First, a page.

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In January 2021, the Ninth Circuit upheld a 2018 ruling by the Federal Motor Carrier Safety Administration (“FMCSA”), which found that federal law preempts California state meal and rest break laws as applied to drivers of property-carrying commercial motor vehicles.  A few months later, the United States Supreme Court denied a petition challenging the Ninth Circuit’s decision.  We previously wrote about the Ninth Circuit’s ruling, and the Supreme Court’s denial, in a post that you can read here.

Continue Reading Ninth Circuit Confirms FMCSA Preemption of California’s Meal and Rest Break Laws Applies Retroactively
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On December 16, 2022, a National Labor Relations Board (Board) majority (Members Kaplan and Ring) issued a Decision and Order holding that an employer’s conduct did not warrant setting aside a union election where the employer failed to strictly adhere to regulations requiring employers to provide unions a voter list comprised of employee names and contact information (commonly known as an Excelsior list).

Continue Reading Common Sense Wins the Day (sort of) in Board Ruling Concerning Substantial Regulatory Compliance
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The New Year usually means new laws for California employers.  This year, a new privacy law goes into effect with new mandates for employers to ensure that workers have more control over the collection and use of their personal information.

Come January 1, 2023, companies that employ California residents need to make sure they have taken the required steps to comply with the California Privacy Rights Act (“CPRA”), which amends the landmark California Consumer Privacy Act (“CCPA”) by expanding its protections to employees, job applicants, and independent contractors.

Continue Reading New Year Brings New Privacy Laws to California Employers
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HuntonAK Labor and Employment partner Emily Burkhardt Vicente was recognized as a 2022 Diversity & Inclusion Visionary in The Los Angeles Times’ Diversity, Equity, Inclusion & Accessibility magazine.

Continue Reading Emily Burkhardt Vicente Recognized as 2022 DEIA Visionary
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On December 7, 2022, President Joe Biden signed the Speak Out Act (the “Act”), which limits the enforceability of pre-dispute non-disclosure and non-disparagement clauses covering sexual assault and sexual harassment disputes. The bipartisan Act was previously passed by the Senate and the House of Representatives by an overwhelming majority.

Continue Reading Speak Out Act Restricts Use of Non-Disclosure and Non-Disparagement Provisions
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A Virginia federal court last week dismissed a plaintiff’s hostile work environment claims because the plaintiff failed to check the “continuing action” box or specifically mention “harassment” or “hostile work environment” in her EEOC charge.

Continue Reading Failure to Check Box on EEOC Charge Proves Fatal to Harassment Claims
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California COVID-19 safety rules are here to stay.

The California Occupational Safety and Health Standards Board voted on December 15 to enact a new COVID-19 prevention regulation that imposes a number of familiar workplace safety requirements on California employers.  The regulations will become effective in mid-January 2023 after a 30-day review period and remain in effect for at least two years.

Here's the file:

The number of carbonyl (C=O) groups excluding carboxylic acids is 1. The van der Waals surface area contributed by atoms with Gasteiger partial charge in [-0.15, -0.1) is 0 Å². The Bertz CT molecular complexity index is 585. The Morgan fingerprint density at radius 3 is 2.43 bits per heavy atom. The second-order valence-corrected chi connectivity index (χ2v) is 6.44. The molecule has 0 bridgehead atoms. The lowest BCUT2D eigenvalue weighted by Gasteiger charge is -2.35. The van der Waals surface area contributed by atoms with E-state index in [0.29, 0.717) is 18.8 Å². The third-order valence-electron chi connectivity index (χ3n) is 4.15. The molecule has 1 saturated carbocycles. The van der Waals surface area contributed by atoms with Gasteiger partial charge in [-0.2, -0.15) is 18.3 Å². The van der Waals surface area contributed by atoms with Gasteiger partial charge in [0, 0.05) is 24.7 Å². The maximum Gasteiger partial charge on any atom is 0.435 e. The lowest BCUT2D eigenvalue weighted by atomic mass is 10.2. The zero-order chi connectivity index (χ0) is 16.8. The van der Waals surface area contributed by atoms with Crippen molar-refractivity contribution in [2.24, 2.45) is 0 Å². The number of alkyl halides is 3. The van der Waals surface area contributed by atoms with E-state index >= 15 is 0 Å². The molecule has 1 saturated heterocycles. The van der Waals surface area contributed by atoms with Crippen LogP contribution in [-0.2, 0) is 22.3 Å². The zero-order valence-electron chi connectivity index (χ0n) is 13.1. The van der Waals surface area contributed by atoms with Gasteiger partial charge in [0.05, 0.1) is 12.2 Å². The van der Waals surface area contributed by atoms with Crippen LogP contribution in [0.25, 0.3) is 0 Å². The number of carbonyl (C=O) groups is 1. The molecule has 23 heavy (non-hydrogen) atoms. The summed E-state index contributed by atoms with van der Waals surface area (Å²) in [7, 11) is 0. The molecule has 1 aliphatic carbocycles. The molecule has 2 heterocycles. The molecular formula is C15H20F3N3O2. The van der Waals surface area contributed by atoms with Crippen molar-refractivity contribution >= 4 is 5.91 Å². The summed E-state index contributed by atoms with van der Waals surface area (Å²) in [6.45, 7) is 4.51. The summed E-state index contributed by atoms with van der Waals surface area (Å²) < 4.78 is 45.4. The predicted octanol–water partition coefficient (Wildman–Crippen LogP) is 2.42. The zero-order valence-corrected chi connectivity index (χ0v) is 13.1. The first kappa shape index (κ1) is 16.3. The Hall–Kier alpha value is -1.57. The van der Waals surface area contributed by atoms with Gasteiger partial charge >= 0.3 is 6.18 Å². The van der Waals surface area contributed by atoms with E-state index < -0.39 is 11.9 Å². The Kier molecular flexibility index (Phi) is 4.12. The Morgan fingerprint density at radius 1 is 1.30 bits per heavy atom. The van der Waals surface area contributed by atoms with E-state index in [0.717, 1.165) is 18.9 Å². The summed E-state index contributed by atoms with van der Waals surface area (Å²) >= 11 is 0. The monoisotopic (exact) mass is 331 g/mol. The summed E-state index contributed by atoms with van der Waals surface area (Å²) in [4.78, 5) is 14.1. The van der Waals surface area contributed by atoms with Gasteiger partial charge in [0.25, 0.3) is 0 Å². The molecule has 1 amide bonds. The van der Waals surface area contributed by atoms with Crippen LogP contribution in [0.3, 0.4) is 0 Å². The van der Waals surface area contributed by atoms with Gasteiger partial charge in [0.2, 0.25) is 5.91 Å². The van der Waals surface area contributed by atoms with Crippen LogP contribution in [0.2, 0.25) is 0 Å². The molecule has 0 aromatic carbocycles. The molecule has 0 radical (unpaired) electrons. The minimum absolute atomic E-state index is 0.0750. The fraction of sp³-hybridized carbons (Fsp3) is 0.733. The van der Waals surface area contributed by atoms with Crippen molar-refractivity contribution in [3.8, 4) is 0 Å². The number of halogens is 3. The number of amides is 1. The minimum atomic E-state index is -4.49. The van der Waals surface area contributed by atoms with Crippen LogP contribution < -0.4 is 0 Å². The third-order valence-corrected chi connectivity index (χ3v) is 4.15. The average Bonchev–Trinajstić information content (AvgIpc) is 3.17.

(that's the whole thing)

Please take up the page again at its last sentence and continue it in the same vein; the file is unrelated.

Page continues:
Continue Reading New Regulation Extends CalOSHA COVID Enforcement into 2025 and Beyond
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In a recent ruling, the U.S. District Court for the Northern District of Illinois determined that a bartender’s evidence – affidavits from herself and her supervisor – were insufficient to obtain conditional certification on her Fair Labor Standards Act (“FLSA”) claim. Plaintiff Alexa Roberts brought suit against One Off Hospitality Group and several of its restaurants and management personnel (“Defendants”) alleging that she was deprived of wages and overtime compensation in violation of the FLSA, the Illinois Minimum Wage Law (“IMWL”), and the Illinois Wage Payment and Collection Act (“IWPCA”). Plaintiff alleged that she was required to clock in and out at the times of her scheduled shift even if she worked in excess of those times so that Defendants would not have to pay overtime. She further alleged that Defendants were aware that other employees were also working off the clock.

Continue Reading Illinois District Court Rules that Plaintiff’s Affidavits are Insufficient to Certify FLSA Class
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On December 7, 2022, New York City Council Member Tiffany Cabán along with three other co-sponsors introduced a proposed bill that would prohibit all employers from terminating employees without (1) “just cause” or (2) a bona fide economic reason.  The bill would amend current law which protects “fast food” employees from being terminated without just cause.

Continue Reading New York City Bill Could Fundamentally Change Employer-Employee Relationship for NYC Employers
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Dozens of business groups submitted comments on December 7 to oppose the National Labor Relations Board’s proposed joint employer rule, arguing it would interfere with business-to-business contracting and needlessly entangle companies in collective bargaining negotiations related to employees they do not control.

Continue Reading Business Groups Oppose NLRB’s Proposed Far-Reaching Joint Employer Rule